Malaysia: Holistic approach vital to address race, religion and royalty

Malaysia: Holistic approach vital to address race, religion and royalty - Civic Space

Today, on 13 July, a Minister in the Prime Minister’s Department (Law and Institutional Reform), Azalina Othman Said, explained that the government is considering a new law to impose civil penalties for inciting discord concerning the 3Rs (race, religion and royalty). The introduction of such penalties may lead to arbitrary restrictions on the right to freedom of expression. Tackling the legitimate concerns of hate speech requires a whole-of-society approach of dialogue, education, and tolerance, rather than solely relying on laws and punitive measures which should only be reserved for the highest threshold of hate speech, said ARTICLE 19.

Malaysia has a responsibility to protect freedom of expression, ensuring that individuals can express their ideas, challenge power structures, and hold those in power accountable without fear of retribution. It is through fostering an environment that encourages free expression in a safe space, that a balance can be achieved that upholds both freedom of expression and social harmony. However, as ARTICLE 19 has previously noted, the government has declared that any speech critical of  the 3Rs will not be tolerated and has regularly arrested, investigated, and charged individuals for expression deemed critical or questioning of the 3Rs.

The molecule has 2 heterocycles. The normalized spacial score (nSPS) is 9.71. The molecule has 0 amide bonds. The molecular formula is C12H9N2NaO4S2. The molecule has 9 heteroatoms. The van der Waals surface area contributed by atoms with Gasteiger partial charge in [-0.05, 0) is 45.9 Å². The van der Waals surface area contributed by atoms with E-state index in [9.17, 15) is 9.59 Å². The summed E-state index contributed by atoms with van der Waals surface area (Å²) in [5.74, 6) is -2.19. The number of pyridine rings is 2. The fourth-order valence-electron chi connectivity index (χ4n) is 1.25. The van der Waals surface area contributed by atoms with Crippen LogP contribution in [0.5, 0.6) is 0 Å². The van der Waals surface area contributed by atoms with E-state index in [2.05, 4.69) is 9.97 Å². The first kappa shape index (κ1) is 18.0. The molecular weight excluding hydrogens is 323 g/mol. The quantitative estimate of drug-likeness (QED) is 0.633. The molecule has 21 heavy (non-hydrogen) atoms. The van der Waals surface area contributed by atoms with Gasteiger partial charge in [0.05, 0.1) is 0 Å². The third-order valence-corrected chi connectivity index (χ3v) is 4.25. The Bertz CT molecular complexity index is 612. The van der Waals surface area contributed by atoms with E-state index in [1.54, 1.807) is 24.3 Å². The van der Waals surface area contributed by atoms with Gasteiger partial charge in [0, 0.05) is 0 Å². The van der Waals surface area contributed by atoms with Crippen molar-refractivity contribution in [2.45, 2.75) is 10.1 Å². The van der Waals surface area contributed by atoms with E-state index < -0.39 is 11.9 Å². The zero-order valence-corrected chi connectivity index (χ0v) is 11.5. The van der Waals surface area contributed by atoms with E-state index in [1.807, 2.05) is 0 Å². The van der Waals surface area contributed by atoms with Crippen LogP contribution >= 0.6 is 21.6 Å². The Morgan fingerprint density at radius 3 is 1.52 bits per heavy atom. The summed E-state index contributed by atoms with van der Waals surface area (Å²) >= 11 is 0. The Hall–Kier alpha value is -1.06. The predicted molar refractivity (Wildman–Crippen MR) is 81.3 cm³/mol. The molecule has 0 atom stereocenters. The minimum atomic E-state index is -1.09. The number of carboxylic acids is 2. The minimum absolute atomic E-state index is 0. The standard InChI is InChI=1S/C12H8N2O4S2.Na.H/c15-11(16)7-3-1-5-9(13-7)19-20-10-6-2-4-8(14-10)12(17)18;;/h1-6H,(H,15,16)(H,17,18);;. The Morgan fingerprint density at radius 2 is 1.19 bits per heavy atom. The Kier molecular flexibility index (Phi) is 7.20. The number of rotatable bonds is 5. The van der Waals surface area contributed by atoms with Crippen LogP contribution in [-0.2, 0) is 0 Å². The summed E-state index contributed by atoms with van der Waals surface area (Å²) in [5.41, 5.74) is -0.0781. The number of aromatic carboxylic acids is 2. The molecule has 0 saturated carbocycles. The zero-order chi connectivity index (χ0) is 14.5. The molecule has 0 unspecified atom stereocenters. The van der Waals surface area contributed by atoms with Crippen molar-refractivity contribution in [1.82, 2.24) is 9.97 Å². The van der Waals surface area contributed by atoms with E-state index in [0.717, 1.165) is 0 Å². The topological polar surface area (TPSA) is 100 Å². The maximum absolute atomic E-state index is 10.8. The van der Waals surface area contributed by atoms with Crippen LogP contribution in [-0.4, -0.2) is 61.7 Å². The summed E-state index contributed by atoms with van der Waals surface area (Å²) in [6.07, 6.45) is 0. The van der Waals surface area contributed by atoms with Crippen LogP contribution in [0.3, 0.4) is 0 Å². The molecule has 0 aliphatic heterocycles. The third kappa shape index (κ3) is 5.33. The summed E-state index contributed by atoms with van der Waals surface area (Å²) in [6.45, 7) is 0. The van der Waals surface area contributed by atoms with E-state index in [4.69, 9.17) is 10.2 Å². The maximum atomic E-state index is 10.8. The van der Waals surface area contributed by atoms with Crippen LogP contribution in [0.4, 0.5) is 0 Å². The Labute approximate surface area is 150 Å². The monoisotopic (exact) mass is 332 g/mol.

Proportionate restrictions on expression may be necessary to prevent speech that incites discrimination, hostility or violence on the basis of race or religion, but any restrictions on the right to freedom of expression must meet the strict requirements of legitimacy, legality, and necessity and proportionality. Amid a climate of arbitrary restrictions on vaguely defined speech, the introduction of additional civil penalties raises concerns about the failure to adhere to international law.

Censorship, especially when it occurs online, can have far-reaching implications, stifling creativity, limiting critical thinking, and narrowing the boundaries of acceptable dialogue. Restricting discourse does not resolve religious and racial tensions. It is important that the government of Malaysia protects expression and promotes positive policy measures to nurture dialogue and promote understanding between diverse communities through a comprehensive approach.

“In the quest to address religious and racial tensions, one truth remains undeniable: relying solely on legislative measures to maintain public harmony and peace is an exercise in futility,” said Senior Malaysia Programme Officer at ARTICLE 19, Nalini Elumalai. “It is imperative that the government of Malaysia embraces a forward-thinking approach that not only protects freedom of expression but also dismantles the deep-seated hate rooted in discrimination as a means of tackling race and religious issues.”

“Blanket restrictions on expression can lead to the suppression of dissenting voices and undermine the very foundations of a democratic society,” said Nalini.


For more information

Nalini Elumalai, Senior Malaysia Programme Officer